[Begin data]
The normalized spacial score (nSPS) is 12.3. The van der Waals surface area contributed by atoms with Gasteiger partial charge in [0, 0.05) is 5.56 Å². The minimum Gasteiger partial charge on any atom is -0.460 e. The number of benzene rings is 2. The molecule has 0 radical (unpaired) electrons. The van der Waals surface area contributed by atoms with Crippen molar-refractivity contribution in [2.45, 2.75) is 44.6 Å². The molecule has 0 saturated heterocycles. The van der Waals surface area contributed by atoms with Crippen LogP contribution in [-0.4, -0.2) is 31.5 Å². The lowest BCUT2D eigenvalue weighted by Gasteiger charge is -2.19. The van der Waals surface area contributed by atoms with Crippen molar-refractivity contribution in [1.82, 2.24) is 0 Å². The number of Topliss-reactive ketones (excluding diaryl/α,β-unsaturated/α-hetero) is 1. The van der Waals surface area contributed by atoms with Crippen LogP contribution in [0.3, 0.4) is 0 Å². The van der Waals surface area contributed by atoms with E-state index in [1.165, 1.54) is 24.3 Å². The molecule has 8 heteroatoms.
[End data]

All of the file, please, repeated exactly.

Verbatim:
The normalized spacial score (nSPS) is 12.3. The van der Waals surface area contributed by atoms with Gasteiger partial charge in [0, 0.05) is 5.56 Å². The minimum Gasteiger partial charge on any atom is -0.460 e. The number of benzene rings is 2. The molecule has 0 radical (unpaired) electrons. The van der Waals surface area contributed by atoms with Crippen molar-refractivity contribution in [2.45, 2.75) is 44.6 Å². The molecule has 0 saturated heterocycles. The van der Waals surface area contributed by atoms with Crippen LogP contribution in [-0.4, -0.2) is 31.5 Å². The lowest BCUT2D eigenvalue weighted by Gasteiger charge is -2.19. The van der Waals surface area contributed by atoms with Crippen molar-refractivity contribution in [1.82, 2.24) is 0 Å². The number of Topliss-reactive ketones (excluding diaryl/α,β-unsaturated/α-hetero) is 1. The van der Waals surface area contributed by atoms with Crippen LogP contribution in [0.3, 0.4) is 0 Å². The van der Waals surface area contributed by atoms with E-state index in [1.165, 1.54) is 24.3 Å². The molecule has 8 heteroatoms.